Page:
The race to the Dubai World Superseries Finals 2015 resumed today in Sydney with The Star Australian Open.
Following a break of over a month in the MetLife BWF World Superseries, the fifth event in the 12-tournament circuit promises the very best action. Additionally, The Star Australian Open is the first World Superseries event to figure in the race for Olympic qualifying points and has attracted all the big stars.
The Dubai World Superseries Finals is the year-ending showdown to which the top eight players or pairs in each category – ranked according to their performance in the 12 BWF World Superseries tournaments – will be invited. Last year’s champions in Dubai, with the exception of Mixed Doubles pair Zhang Nan/Zhao Yunlei, will be in the reckoning in tomorrow’s first round.
The singles defending champions in Australia – Lin Dan (China) and Saina Nehwal (India) – are seeded second. The Men’s Singles competition could feature another final battle between Lin and World champion Chen Long following their title clashes in the Asian Games and the Malaysia Open Superseries Premier. However, with a host of other contenders in the fray, the possibility of the two Chinese meeting in the final is far from certain.
Chen might have to grapple with the likes of Hu Yun (Hong Kong) in the second round, Kento Momota (Japan) in the quarter-finals and Kidambi Srikanth (India) in the semi-finals, while Lin will have to be on his toes from the start as he faces Denmark’s Viktor Axelsen tomorrow. Others capable of stopping him are Korea’s Son Wan Ho in the quarter-finals and Jan O Jorgensen of Denmark in the semi-finals.
Japan has fielded seven players in Women’s Singles. Nozomi Okuhara and Akane Yamaguchi are joined by Minatsu Mitani, Sayaka Sato, Sayaka Takahashi, Yui Hashimoto and Kaori Imabeppu. China can also rely on their proven Women’s Singles squad – Li Xuerui, Wang Yihan and Wang Shixian – besides OUE Singapore Open winner Sun Yu. With World champion Carolina Marin of Spain, defending champion Nehwal (featured image, left), Hong Kong Open winner Tai Tzu Ying (Chinese Taipei), Commonwealth champion Michelle Li of Canada and Asian champion Ratchanok Intanon (Thailand) in the draw, plenty of fireworks are likely in this category.
Such is the depth of the draw that several first-round clashes are potential show-stealers: Wang Yihan against India’s PV Sindhu; Michelle Li against Okuhara and Tai Tzu Ying versus Korea’s Bae Yeon Ju. Li’s spectacular upset of Marin in the BWF Sudirman Cup recently makes her a potential threat to the big names, if she can get past the tenacious Okuhara.
The significant news in Men’s Doubles is the appearance of World champions Ko Sung Hyun/Shin Baek Choel (Korea) for the first time this year. They will not have the luxury of an easy entrance, facing No.2 seeds Mohammad Ahsan/Hendra Setiawan first up. If the Indonesians get through, they should be able to make the final barring a major surprise. Among those capable of derailing them are Korea’s Kim Gi Jung/Kim Sa Rang; last year’s runners-up Lee Sheng Mu/Tsai Chia Hsin (Chinese Taipei), and Japan’s Takeshi Kamura/Keigo Sonoda. Malaysia’s Koo Kien Keat/Tan Boon Heong, on a comeback trail, have qualified and will take on Japan’s Kamura/Sonoda in the first round.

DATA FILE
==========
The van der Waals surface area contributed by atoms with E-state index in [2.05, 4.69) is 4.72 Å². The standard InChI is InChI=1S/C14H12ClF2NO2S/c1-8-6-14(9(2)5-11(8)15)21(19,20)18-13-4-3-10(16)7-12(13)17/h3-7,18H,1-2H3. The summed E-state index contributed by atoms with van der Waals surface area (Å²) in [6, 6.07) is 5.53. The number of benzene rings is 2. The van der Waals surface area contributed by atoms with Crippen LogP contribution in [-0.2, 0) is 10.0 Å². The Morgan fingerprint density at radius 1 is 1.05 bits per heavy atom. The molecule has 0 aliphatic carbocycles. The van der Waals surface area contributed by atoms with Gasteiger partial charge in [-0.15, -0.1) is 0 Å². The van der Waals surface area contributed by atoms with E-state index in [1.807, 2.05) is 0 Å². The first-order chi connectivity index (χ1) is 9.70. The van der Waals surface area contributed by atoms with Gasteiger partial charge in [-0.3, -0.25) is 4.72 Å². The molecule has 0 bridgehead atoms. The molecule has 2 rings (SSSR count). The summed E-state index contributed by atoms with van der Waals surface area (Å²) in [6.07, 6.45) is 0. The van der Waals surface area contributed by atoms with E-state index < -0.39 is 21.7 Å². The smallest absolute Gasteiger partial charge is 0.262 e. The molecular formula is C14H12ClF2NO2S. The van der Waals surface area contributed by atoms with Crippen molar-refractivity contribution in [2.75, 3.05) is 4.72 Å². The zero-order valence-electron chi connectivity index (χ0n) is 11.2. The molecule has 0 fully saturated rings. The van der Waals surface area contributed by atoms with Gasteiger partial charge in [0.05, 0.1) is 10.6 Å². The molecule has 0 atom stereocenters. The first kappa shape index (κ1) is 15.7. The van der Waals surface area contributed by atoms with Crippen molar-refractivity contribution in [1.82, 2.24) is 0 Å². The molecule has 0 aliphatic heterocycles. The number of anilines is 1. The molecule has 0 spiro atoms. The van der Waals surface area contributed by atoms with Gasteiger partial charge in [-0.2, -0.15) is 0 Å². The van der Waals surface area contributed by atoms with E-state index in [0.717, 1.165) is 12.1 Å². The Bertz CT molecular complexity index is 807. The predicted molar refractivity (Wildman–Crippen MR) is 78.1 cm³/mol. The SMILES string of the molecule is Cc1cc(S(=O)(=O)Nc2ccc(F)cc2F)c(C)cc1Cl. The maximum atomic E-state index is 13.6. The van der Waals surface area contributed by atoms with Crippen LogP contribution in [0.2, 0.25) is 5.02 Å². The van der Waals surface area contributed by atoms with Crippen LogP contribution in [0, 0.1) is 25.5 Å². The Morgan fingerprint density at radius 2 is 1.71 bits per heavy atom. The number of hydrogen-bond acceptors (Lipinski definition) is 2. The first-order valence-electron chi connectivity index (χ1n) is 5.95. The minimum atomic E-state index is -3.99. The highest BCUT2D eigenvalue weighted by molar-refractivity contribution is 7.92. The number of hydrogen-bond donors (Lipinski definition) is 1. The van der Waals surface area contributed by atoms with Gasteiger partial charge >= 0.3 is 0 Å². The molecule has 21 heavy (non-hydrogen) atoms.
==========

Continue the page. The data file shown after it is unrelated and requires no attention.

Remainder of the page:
Defending champions Lee Yong Dae/Yoo Yeon Seong (Korea) will be aiming to make the final from the top half, which has a few interesting first-round matches lined up. Japan’s Hiroyuki Endo/Kenichi Hayakawa have their chance at revenge against Russia’s Vladimir Ivanov/Ivan Sozonov after falling to them at the Vivo BWF Sudirman Cup. China have paired veteran Cai Yun with Kang Jun and Liu Cheng with Lu Kai.
Having resolved a sponsor conflict with their national federation, Denmark’s top Women’s Doubles and Mixed Doubles pairs are back on track. Christinna Pedersen/Kamilla Rytter Juhl, seeded No.2, have a good chance of making the semi-finals where China’s Ma Jin/Tang Yuanting might await them. China have an experimental combination, Tian Qing/Tang Jinhua, in the top half alongside Japan’s Misaki Matsutomo/Ayaka Takahashi (1), Netherlands’ Eefje Muskens/Selena Piek (8) and Indonesia’s Greysia Polii/Nitya Krishinda Maheswari (4).
Defending Mixed Doubles champions Ko Sung Hyun/Kim Ha Na (Korea) were all at sea during the recent Sudirman Cup. They will expect to be tested in their opener against Kenichi Hayakawa/Misaki Matsutomo (Japan). Last year’s runners-up Michael Fuchs/Birgit Michels (Germany) might run into Joachim Fischer Nielsen/Christinna Pedersen in the second round. These two pairs apart, Europe has a number of strong duos in the draw, including Chris Adcock/Gabrielle Adcock (England), Ronan Labar/Emilie Lefel (France) and Jacco Arends/Selena Piek (Netherlands). Wild cards Sawan Serasinghe/Setyana Mapasa (Australia) will have a tough start versus the Adcocks in the first round.
Men’s Singles: Chong Wei Feng (Malaysia), Kenta Nishimoto (Japan), RMV Gurusaidutt (India), Boonsak Ponsana (Thailand)
Women’s Singles: Cheung Ngan Yi (Hong Kong), Tee Jing Yi (Malaysia), Yao Xue (China), Lyddia Cheah (Malaysia)
Men’s Doubles: BodinIssara/Nipitphon Puangpuapech (Thailand);Matthew Chau/Sawan Serasinghe (Australia); Mak Hee Chun/Teo Kok Siang (Malaysia); Koo Kien Keat/Tan Boon Heong (Malaysia)
Women’s Doubles: Poon Lok Yan/Tse Ying Suet (Hong Kong); Chae Yoo Jung/Kim So Yeong (Korea); Suci Rizky Andini/Maretha Dea Giovani (Indonesia); Chiang Kai Hsin/Wu Fang Chien (Chinese Taipei)
Mixed Doubles: Keigo Sonoda/Naoko Fukuman (Japan); Pranaav Jerry Chopra/Ashwini Ponnappa (India); Chang Peng Soon/Goh Liu Ying (Malaysia); Lee Yong Dae/Lee So Hee (Korea)
For the day’s results, click here.